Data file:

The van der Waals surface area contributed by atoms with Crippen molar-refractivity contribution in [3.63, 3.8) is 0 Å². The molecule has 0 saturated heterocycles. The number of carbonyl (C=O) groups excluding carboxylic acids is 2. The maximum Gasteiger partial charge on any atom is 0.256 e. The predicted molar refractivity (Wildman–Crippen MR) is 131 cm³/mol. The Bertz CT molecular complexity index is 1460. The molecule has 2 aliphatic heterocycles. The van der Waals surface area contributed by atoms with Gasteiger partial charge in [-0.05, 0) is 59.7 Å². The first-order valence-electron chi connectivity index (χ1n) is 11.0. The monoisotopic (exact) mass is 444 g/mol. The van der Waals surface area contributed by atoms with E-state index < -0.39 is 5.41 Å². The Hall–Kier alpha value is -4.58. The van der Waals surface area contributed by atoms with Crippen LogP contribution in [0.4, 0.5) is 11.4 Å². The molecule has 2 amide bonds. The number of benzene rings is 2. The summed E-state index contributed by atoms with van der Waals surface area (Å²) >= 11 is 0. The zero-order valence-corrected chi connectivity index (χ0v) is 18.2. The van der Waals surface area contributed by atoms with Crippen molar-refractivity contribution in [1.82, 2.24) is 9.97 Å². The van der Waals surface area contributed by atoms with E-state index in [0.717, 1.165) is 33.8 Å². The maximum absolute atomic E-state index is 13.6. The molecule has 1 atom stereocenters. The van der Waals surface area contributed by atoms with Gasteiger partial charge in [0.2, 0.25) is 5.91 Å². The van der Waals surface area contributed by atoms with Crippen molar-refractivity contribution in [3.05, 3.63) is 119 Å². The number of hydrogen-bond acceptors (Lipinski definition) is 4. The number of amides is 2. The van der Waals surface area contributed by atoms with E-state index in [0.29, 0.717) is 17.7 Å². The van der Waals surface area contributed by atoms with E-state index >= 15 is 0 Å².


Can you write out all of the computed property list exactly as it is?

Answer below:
The van der Waals surface area contributed by atoms with Crippen molar-refractivity contribution in [3.63, 3.8) is 0 Å². The molecule has 0 saturated heterocycles. The number of carbonyl (C=O) groups excluding carboxylic acids is 2. The maximum Gasteiger partial charge on any atom is 0.256 e. The predicted molar refractivity (Wildman–Crippen MR) is 131 cm³/mol. The Bertz CT molecular complexity index is 1460. The molecule has 2 aliphatic heterocycles. The van der Waals surface area contributed by atoms with Gasteiger partial charge in [-0.05, 0) is 59.7 Å². The first-order valence-electron chi connectivity index (χ1n) is 11.0. The monoisotopic (exact) mass is 444 g/mol. The van der Waals surface area contributed by atoms with E-state index < -0.39 is 5.41 Å². The Hall–Kier alpha value is -4.58. The van der Waals surface area contributed by atoms with Crippen LogP contribution in [0.4, 0.5) is 11.4 Å². The molecule has 2 amide bonds. The number of benzene rings is 2. The summed E-state index contributed by atoms with van der Waals surface area (Å²) >= 11 is 0. The zero-order valence-corrected chi connectivity index (χ0v) is 18.2. The van der Waals surface area contributed by atoms with Crippen molar-refractivity contribution in [1.82, 2.24) is 9.97 Å². The van der Waals surface area contributed by atoms with E-state index in [0.717, 1.165) is 33.8 Å². The maximum absolute atomic E-state index is 13.6. The molecule has 1 atom stereocenters. The van der Waals surface area contributed by atoms with Gasteiger partial charge in [0.2, 0.25) is 5.91 Å². The van der Waals surface area contributed by atoms with Crippen molar-refractivity contribution in [3.05, 3.63) is 119 Å². The number of hydrogen-bond acceptors (Lipinski definition) is 4. The number of amides is 2. The van der Waals surface area contributed by atoms with E-state index in [0.29, 0.717) is 17.7 Å². The van der Waals surface area contributed by atoms with E-state index >= 15 is 0 Å².